CrystalMath
CrystalMath
Joined: May 10, 2011
  • Threads: 8
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November 4th, 2016 at 4:21:17 PM permalink
Quote: Ayecarumba

Memory chips are supposed to keep status for several days with on board power. The damage was so bad the fire supression system's battery back ups couldn't last until power was restored, so they emptied the joint. Does anyone know where Danny Ocean is? Best to keep an eye on him and his 10 friends...



When I was at GLI, the standard was for critical data to be stored on EEPROMS, which would hold the data indefinitely. Many games use flash or some other solid state storage now.
I heart Crystal Math.
CrystalMath
CrystalMath
Joined: May 10, 2011
  • Threads: 8
  • Posts: 1893
November 4th, 2016 at 4:21:17 PM permalink
Quote: Ayecarumba

Memory chips are supposed to keep status for several days with on board power. The damage was so bad the fire supression system's battery back ups couldn't last until power was restored, so they emptied the joint. Does anyone know where Danny Ocean is? Best to keep an eye on him and his 10 friends...



When I was at GLI, the standard was for critical data to be stored on EEPROMS, which would hold the data indefinitely. Many games use flash or some other solid state storage now.
I heart Crystal Math.
DJTeddyBear
DJTeddyBear
Joined: Nov 2, 2009
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November 4th, 2016 at 7:27:09 PM permalink
Quote: AZDuffman

I wonder if casinos run some kind of drill for their floor employees for this kind of thing? I am sure there is procedure for some of it because we have all heard stories about players collapsing at the table or other, smaller problems. But what about for big things? Surely after the MGM fire there was a realization that a casino needs train for disasters.

I'm a member of the Tournament Director's Association, and participate in their forum.

A few months ago, there was a discussion about emergency procedures.

One member said that they got self-locking rack covers so in an emergency, the dealers can lock up their chips without need for a key. The covers always stayed near the table, but formerly needed a key to lock or unlock.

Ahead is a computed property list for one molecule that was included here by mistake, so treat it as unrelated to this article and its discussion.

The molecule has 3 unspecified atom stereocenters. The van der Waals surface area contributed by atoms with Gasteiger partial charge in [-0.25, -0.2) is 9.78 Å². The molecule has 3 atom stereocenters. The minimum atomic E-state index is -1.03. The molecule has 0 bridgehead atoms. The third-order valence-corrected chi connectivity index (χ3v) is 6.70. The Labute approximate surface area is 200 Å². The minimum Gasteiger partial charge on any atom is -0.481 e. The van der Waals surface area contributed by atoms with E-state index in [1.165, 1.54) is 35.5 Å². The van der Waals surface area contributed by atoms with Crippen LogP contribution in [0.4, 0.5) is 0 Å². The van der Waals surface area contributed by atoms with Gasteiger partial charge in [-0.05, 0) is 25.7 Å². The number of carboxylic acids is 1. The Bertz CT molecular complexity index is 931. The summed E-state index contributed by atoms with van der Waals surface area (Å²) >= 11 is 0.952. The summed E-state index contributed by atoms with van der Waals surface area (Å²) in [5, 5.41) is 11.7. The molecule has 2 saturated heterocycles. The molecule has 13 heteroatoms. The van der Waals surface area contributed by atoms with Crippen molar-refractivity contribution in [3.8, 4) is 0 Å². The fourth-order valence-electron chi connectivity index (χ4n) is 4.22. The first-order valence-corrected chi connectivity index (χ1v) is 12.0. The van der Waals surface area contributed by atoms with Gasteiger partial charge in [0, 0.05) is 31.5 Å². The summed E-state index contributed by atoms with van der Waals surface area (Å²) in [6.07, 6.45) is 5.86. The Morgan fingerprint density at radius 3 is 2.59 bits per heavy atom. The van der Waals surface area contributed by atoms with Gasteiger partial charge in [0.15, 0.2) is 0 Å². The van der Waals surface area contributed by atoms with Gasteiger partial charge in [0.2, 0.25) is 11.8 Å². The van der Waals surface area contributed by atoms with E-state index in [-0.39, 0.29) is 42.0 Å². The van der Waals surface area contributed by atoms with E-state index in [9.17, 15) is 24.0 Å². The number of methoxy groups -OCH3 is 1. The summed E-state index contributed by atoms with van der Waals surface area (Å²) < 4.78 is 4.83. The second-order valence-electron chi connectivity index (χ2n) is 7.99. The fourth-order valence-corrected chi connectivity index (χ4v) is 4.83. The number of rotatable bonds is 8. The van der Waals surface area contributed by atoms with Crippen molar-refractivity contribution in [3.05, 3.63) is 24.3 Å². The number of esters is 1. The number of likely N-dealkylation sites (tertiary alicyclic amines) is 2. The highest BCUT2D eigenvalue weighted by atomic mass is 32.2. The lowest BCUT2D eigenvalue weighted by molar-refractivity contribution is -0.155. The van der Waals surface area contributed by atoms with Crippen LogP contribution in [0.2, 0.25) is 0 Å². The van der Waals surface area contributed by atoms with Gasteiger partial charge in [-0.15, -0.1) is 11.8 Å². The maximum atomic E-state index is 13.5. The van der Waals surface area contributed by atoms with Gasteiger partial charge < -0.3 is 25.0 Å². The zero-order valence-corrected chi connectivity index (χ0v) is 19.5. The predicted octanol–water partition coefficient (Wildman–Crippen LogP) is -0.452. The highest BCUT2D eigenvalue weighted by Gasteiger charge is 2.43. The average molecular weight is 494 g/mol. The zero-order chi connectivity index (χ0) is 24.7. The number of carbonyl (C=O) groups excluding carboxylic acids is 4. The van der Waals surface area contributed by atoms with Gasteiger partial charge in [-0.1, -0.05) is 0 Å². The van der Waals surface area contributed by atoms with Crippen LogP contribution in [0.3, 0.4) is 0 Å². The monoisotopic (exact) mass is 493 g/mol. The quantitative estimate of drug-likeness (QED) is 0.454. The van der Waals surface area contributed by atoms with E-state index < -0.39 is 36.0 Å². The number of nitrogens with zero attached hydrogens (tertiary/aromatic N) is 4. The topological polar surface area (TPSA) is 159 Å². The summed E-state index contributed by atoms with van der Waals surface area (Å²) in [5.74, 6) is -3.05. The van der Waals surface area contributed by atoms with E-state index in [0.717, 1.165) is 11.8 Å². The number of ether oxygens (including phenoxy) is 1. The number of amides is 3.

I invented a few casino games. Info: http://www.DaveMillerGaming.com/ 覧覧覧覧覧覧覧覧覧覧覧覧覧覧覧覧覧覧 Superstitions are silly, childish, irrational rituals, born out of fear of the unknown. But how much does it cost to knock on wood? 😁
RS
RS
Joined: Feb 11, 2014
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November 5th, 2016 at 12:17:36 AM permalink
Quote: AZDuffman

I wonder if casinos run some kind of drill for their floor employees for this kind of thing? I am sure there is procedure for some of it because we have all heard stories about players collapsing at the table or other, smaller problems. But what about for big things? Surely after the MGM fire there was a realization that a casino needs train for disasters.



Never been a floor person. But dealing at 2 different non-related casinos, never once was I given instruction on what to do in any form of emergency. Fire, power outage, crazy gunman, or even 2 players fighting at the table. Never heard any of the supervisors talking about any kind of fire-drills or anything like that. I'd guess they are quickly briefed on what to do in an emergency, but don't have actual training....I'd imagine they'd be running around like chickens with their heads cut off trying to figure out what to do.
JohnnyQ
JohnnyQ
Joined: Nov 3, 2009
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November 5th, 2016 at 4:58:52 AM permalink
Quote: RS

But dealing at 2 different non-related casinos, never once was I given instruction on what to do in any form of emergency. Fire, power outage, crazy gunman, or even 2 players fighting at the table.

Wow, that's ridiculous and seems (rightfully so) like an invitation to a huge lawsuit if any dealers were injured in an emergency due to a lack of training. I would think there would at least be a page in some kind of employee handbook.
Like the castle in its corner In a medieval game; I foresee terrible trouble And I stay here just the same
LuckyPhow
LuckyPhow
Joined: May 19, 2016
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November 5th, 2016 at 10:39:02 AM permalink
Quote: RS


Never ... once was I given instruction on what to do in any form of emergency.


When Scarlet Pearl Casino opened in Biloxi not too long ago, I played there on the first full day it was open. As one might expect, it was crazy, with LOTSA players leaving so little room it was hard to breathe, and with LOTSA new staff trying to figure it all out as they went along. For example, I had to summon adult supervision from the floor when the MS Stud dealer tried to take my money because the pair in his 3-card hand beat the pair in my 2-card hand.

Apparently, the mechanical systems were having problems also. At one point, the Fire Alarm sounded, and all the staff looked like deer suddenly caught in car headlights. Floor staff directed dealers to protect the money while they "checked it out." Players all had $$ in the (interrupted) current hand in play, so they weren't going anywhere, either. Things might have changed if we started to smell smoke, but after about 10 very loud alarm-ringing minutes, the noise stopped and play resumed.

Another time (don't recall the casino), power went out just for a few seconds. In subsequent discussion about what one should do in such a situation, the dealer said her training was to fall forward on the table, using her body and arms to block anyone removing chips from her chip tray.

It gives me a warm feeling to know how safe and protected I am by the well-trained casino staff.

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